Signage: The sign carrying your business name is likely to be the first thing they will see, if it’s in bad condition, replace it – this is literally your business name and logo. In the customer’s eyes, if you don’t care what condition that’s in, what else don’t you care about? But don’t stop there, are all your other signs present and correct? 

Waste Handling: Every business creates waste and you may not have the option of being able to store things out of sight, but how you store them will matter. Piles of tyres, bits of scrap and overflowing bins do not make a good first impression, not only that, but from a health and safety point of view it’s not good either. Get organised and keep everything straight. 

Waiting Area & Facilities: Have you got a waiting room/counter area? Do you have customer toilets? If the answer is yes, then how are they looking? A tired and rundown waiting/counter area does not say ‘professional business’. Give it a fresh coat of paint, replace worn flooring, change anything you have on the walls with new up-to-date information and get some frames to put it in. Make sure it’s clean and tidy every day and provide a drinking water dispenser. When it comes to the customer toilet, let’s be honest, you know the standard this should be at.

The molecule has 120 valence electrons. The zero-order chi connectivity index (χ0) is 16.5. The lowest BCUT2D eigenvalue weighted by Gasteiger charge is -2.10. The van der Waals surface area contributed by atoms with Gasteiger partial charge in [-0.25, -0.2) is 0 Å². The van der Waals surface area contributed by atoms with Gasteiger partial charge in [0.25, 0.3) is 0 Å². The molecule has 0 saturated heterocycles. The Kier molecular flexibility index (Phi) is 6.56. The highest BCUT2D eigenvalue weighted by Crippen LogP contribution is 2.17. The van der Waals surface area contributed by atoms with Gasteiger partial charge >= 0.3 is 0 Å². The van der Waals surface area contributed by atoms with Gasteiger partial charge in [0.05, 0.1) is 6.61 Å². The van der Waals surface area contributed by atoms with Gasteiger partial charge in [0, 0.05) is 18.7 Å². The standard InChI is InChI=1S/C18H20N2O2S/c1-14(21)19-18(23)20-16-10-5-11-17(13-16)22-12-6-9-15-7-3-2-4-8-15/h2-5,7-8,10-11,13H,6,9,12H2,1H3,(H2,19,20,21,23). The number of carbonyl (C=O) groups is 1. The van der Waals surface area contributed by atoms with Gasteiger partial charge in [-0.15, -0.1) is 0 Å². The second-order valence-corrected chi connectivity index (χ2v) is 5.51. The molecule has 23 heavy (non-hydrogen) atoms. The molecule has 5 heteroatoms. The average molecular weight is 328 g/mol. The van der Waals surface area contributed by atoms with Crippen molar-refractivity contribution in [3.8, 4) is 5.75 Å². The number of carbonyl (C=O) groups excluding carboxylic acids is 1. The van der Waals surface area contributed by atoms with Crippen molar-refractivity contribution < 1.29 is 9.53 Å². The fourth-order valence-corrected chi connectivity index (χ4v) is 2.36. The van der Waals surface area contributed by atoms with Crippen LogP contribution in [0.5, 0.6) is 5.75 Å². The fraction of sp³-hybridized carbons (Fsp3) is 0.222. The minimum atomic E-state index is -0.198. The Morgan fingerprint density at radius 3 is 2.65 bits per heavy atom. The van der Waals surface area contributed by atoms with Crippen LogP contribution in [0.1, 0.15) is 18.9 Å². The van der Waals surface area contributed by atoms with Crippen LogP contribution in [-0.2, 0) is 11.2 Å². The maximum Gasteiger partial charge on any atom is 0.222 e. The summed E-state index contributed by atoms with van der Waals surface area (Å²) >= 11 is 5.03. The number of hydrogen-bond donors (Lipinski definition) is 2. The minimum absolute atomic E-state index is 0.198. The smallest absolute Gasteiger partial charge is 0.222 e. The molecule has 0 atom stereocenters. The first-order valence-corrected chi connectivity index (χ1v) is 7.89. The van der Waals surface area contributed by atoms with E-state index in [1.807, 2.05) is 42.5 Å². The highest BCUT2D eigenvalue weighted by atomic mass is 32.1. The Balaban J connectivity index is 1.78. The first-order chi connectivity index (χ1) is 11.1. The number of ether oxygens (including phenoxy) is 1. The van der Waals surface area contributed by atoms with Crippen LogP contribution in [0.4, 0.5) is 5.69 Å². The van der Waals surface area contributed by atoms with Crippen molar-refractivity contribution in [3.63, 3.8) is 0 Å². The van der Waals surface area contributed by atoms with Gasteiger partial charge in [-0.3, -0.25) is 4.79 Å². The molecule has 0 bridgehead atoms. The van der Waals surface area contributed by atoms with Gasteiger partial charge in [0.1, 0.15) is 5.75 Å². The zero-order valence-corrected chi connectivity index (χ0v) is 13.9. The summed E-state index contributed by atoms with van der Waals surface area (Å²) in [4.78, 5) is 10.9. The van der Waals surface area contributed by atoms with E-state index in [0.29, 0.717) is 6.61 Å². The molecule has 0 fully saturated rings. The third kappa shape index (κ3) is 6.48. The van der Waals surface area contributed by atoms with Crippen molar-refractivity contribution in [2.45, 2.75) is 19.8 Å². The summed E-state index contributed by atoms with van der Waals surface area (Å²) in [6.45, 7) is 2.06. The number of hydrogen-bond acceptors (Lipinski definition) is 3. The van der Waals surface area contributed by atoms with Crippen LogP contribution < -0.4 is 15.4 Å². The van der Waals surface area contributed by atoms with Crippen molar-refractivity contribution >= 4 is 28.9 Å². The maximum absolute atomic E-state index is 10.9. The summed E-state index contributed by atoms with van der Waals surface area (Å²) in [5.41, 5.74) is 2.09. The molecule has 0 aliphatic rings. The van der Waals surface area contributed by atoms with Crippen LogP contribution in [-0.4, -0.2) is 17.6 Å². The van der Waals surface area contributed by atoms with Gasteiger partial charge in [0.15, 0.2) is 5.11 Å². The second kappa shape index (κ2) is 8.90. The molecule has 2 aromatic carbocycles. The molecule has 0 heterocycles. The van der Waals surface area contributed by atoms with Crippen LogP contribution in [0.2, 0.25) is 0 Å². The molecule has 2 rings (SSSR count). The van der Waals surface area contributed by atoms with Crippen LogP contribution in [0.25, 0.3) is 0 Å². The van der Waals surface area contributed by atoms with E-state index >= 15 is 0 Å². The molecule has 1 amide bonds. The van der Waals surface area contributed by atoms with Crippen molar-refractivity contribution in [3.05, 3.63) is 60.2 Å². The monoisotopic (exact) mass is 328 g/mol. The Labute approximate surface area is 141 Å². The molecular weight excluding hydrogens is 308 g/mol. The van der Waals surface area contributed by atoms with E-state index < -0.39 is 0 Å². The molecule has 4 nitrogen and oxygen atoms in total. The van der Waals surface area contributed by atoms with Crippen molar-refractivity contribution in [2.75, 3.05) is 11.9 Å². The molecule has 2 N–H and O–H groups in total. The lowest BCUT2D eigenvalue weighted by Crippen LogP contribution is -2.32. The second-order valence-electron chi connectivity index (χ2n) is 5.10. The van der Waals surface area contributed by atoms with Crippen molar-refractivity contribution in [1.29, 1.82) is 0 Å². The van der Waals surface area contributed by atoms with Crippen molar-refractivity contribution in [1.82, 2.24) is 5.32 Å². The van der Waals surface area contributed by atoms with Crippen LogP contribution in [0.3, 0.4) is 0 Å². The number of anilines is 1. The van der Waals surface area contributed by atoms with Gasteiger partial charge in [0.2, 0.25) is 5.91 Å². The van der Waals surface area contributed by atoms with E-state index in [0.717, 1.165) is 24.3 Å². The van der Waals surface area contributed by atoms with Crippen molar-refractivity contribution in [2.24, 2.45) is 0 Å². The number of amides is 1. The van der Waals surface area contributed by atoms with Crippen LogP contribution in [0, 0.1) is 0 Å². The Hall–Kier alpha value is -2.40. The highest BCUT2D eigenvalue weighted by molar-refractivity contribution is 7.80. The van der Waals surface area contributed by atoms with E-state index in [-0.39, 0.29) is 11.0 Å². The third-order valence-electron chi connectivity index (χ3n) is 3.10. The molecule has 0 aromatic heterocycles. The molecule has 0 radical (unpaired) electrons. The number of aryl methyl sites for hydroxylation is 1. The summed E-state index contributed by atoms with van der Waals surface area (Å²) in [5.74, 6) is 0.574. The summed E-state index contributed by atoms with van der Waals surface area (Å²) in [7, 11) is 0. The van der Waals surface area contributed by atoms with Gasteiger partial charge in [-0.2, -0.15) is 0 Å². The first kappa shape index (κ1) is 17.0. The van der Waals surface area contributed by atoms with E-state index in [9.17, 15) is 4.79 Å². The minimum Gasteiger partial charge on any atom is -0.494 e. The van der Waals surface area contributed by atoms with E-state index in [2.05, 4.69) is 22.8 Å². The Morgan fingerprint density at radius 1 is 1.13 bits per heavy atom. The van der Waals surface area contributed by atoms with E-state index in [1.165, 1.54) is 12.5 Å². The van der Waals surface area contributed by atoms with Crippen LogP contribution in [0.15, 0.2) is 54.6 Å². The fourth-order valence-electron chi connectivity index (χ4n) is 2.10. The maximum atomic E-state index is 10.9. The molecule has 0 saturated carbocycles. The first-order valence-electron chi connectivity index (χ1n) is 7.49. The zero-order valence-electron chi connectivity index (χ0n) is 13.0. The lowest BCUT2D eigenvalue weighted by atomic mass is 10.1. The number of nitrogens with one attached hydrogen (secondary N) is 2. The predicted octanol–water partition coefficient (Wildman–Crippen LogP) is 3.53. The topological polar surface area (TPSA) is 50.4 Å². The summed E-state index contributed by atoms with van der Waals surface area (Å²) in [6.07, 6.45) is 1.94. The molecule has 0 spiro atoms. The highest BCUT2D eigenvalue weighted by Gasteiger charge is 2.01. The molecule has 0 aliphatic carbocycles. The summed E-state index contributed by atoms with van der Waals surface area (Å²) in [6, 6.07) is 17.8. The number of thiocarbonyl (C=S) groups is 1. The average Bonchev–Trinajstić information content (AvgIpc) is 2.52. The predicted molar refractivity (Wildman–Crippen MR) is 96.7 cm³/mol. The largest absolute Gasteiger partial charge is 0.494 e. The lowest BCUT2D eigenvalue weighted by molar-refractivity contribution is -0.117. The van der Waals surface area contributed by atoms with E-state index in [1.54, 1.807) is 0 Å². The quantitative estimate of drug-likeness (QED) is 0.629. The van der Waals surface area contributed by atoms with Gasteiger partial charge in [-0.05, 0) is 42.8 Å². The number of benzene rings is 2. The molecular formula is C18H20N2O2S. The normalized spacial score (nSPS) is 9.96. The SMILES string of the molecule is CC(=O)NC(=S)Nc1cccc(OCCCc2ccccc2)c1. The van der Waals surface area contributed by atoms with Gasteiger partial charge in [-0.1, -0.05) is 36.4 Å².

Customer Communication: Customers can be frustrating, but from their point of view it’s frustrating if communication isn’t forthcoming. Manage this area well and respond in a timely and efficient
way. Be mindful of how many channels of communication you’ve opened up to your customers and potential customers – if email, social media, phone and mobile all get too much, consolidate them to the one that works best for you. Just because it’s there, doesn’t mean you have to use it. Effective communication is far more important than a plethora of channels. 

The Workshop: Although everything on this list is important, this is the most important. This is where you work, it’s your trade, it’s your area of expertise. It needs to be clean, tidy, well-lit and highly organised. Your customers will make a direct comparison (consciously or subconsciously) between the condition of your workshop and you as a technician. 

In closing, put yourself in your customer’s shoes; look at your business through their eyes; get friends and family to give you some constructive criticism and suggestions; survey your existing customers and you may be surprised what changes you can easily make for a happier and more profitable 2019. 

About Autotechnician
Autotechnician is a magazine published nine times a year, delivering essential information to independent garage owners and technicians in the UK. Delivered both digitally and in print, autotechnician provides readers with technical, training, business advice, product and news, allowing our readers to keep up to date with information they need to run and work within a modern workshop.